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BWW Review: Festival Ballet Providence Opens 40th Season with Spunky and Sparkling PIPPI

BWW Review: Festival Ballet Providence Opens 40th Season with Spunky and Sparkling PIPPI

Festival Ballet Providence kicks off its Ruby Anniversary season with a jolt of pure sunshine. Pippi Longstocking, the beloved red-headed heroine of children's fiction, dances into the limelight at the company's Hope Street studio to share adventures - and misadventures - with her friends and neighbors.

Pippi is part of FBP's chatterBOXtheatre series, a special run of shows aimed at introducing younger audiences to live ballet performance. At chatterBOX, children are encouraged to interact with the dancers, so laughter and ongoing commentary from youthful viewers is to be expected after the house lights dim. Still, with such a dazzling display of color, light, and motion before them, many of the littlest balletomanes wind up sitting hushed and spellbound as the story unfolds.

Though chatterBOX shows do keep a younger audience in mind in terms of content (fairy tales and classics of children's literature are standard fare) and a shortened run-time, there's nothing "kiddie" about the fine quality of these productions. The level of difficulty and professionalism in the dancers' performances is on par with any other works FBP produces, and the company's commitment to excellence in storytelling is clear in every scene. Pippi is a delight for the young and young at heart.

Colleen Cavanaugh truly captured the spirit of Astrid Lindgren's enduring Longstocking stories through her lively and vibrant choreography, and Ballet Mistress Leticia Guerrero brilliantly restages Cavanaugh's work for the company's current run. The unconventional Pippi may make a muddle of social graces, but she nonetheless endears herself wherever she goes, righting injustices and making the most unlikely of friends along the way. FBP's production translates Pippi's boundless exuberance and artless positivity seamlessly from page to stage.

Tegan Rich leaps into her role as Pippi, expressing the character's spirit and attitude down to the tips of her trademark red pigtails. Rich's portrayal - vivacious and buoyant - blends playful step sequences with excellent acting skills to demonstrate Pippi's remarkable strength and trademark spunk. Alex Lantz and Elizabeth Mochizuki play Pippi's dearest friends, Tommy and Annika Settergren, and their facial expressions alone tell so much of this story. As Rich's Pippi blithely jumps from one scrape to the next, Lantz and Mochizuki's looks of wide-eyed astonishment and delight serve as relatable touch points for audience members. The duo also shows great talent in their partnering work, so much so that young onlookers audibly exclaim as Lantz propels Mochizuki's leaps to soaring heights. In another memorable choreographic piece, Rich, Lantz, and Mochizuki join forces to turn the simple act of making pancakes into an acrobatic art form.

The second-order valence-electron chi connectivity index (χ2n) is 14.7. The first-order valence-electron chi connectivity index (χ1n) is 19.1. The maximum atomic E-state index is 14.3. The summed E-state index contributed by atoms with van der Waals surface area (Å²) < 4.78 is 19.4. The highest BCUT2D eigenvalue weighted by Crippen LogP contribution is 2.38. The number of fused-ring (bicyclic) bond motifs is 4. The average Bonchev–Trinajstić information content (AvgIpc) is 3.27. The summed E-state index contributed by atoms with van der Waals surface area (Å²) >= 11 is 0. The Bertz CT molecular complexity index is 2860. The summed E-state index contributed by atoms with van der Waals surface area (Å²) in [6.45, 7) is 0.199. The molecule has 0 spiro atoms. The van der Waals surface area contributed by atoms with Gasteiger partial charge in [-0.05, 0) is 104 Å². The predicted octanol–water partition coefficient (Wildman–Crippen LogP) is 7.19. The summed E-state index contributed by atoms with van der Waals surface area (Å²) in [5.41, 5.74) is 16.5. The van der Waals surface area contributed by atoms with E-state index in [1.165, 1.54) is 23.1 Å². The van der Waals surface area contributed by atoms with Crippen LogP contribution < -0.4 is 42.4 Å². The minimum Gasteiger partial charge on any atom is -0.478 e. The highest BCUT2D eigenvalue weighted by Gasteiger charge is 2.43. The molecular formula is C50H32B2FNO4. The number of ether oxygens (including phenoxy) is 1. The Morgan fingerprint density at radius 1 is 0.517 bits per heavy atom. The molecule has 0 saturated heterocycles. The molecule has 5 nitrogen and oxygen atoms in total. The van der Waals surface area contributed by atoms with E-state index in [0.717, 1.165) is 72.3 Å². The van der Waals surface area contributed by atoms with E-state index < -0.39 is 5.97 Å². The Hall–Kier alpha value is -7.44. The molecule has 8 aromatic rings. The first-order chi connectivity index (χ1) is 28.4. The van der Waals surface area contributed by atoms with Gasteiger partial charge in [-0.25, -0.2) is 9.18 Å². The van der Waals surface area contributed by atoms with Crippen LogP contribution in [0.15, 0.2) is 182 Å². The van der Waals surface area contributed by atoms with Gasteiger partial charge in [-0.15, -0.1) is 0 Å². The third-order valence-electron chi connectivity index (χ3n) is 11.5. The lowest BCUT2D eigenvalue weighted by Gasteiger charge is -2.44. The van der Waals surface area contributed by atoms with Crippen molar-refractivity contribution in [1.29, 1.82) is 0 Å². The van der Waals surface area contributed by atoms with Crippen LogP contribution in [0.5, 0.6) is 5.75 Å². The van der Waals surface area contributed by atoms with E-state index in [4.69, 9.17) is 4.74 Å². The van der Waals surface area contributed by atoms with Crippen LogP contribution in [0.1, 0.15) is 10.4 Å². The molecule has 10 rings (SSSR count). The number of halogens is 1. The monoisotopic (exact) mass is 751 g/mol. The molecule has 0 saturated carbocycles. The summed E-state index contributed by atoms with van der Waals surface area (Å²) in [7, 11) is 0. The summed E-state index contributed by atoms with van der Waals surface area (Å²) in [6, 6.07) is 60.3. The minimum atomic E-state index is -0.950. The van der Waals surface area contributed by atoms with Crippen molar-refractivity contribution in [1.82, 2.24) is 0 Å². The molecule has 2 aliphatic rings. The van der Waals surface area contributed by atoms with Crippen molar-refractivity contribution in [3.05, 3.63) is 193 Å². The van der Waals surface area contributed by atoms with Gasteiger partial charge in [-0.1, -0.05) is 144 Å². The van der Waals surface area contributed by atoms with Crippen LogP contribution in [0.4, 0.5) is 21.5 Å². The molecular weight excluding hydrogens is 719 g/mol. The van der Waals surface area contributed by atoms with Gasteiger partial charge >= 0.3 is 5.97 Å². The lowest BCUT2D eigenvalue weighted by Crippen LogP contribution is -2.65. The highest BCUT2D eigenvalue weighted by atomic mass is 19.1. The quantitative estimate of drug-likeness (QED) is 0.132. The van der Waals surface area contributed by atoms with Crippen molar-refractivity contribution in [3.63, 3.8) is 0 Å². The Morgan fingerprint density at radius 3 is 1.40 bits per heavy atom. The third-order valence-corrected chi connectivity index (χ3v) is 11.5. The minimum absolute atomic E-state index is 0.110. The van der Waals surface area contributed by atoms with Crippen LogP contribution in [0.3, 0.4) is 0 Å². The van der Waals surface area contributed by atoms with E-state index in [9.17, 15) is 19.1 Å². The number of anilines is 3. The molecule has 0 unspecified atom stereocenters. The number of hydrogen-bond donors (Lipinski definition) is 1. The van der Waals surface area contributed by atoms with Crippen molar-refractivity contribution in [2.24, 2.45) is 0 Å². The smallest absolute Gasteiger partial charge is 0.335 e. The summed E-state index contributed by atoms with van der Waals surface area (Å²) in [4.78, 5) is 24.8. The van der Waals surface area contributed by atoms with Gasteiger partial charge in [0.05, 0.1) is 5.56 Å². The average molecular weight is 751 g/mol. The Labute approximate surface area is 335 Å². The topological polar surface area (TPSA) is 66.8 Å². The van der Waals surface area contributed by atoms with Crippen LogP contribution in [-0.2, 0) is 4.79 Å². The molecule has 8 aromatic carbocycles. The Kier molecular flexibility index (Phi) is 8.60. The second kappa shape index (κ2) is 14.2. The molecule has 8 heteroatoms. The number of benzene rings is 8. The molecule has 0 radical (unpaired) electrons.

Rounding out the Settergren family is the siblings' longsuffering mother, and Katherine Bickford's fine, nearly constant pointe work underscores her character's position as "responsible adult" both by adding to her physical height and by distinguishing her more poised and graceful movement.

The rest of the narrative unfolds as Pippi encounters an assortment of friends and foes in Villa Villekulla. Her care for her monkey sidekick (adorably played by Catherine Galipeau) and concern for a picked-on village boy (CameRon Morgan) establish her kindly nature early on, but a trio of local bullies (Jacob Hoover, Olivia Kaczmarzyk, and Gwynn Wolford) is speedily neutralized by Pippi's scrappy fighting skills. A pair of snobbish society ladies recoils in horror as Pippi inadvertently decimates Mrs. Settergren's dainty tea party (Kristy DuBois and Dylan Giles keep their noses suitably midair throughout). Menace and high comedy come into play as bumbling thieves (Alan Alberto and Azamat Asangul) try burgling Pippi's case of glittering gold coins, while inept local police (David DuBois and Jordan Nelson) periodically attempt to rein Pippi in with slapstick results.

Pippi's top-quality production values complete the whole package. Though sets are spare in the Black Box environment, Christine Huddleston fashions the world of Villa Villekulla using choice pieces loaded with whimsical detail. Huddleston lets that same charisma translate into the show's brightly hued costumes, collaborating with Janna Pederson to create Pippi's patchwork styling, the ladies' fussy teatime frocks, and the monkey's charming fur suit.

Festival Ballet Providence's chatterBOXtheatre production of Pippi plays at the company's Hope Street Black Box through Sunday, October 8, 2017. Ticket prices range from $15-25; to purchase, call (401) 353-1129 or visit FBP's website at www.festivalballet.com. The FBP Black Box Theatre is located at 825 Hope Street, Providence, RI 02906.

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Pictured (L-R): Elizabeth Mochizuki, Tegan Rich, Alex Lantz
Photo by Ty Parmenter


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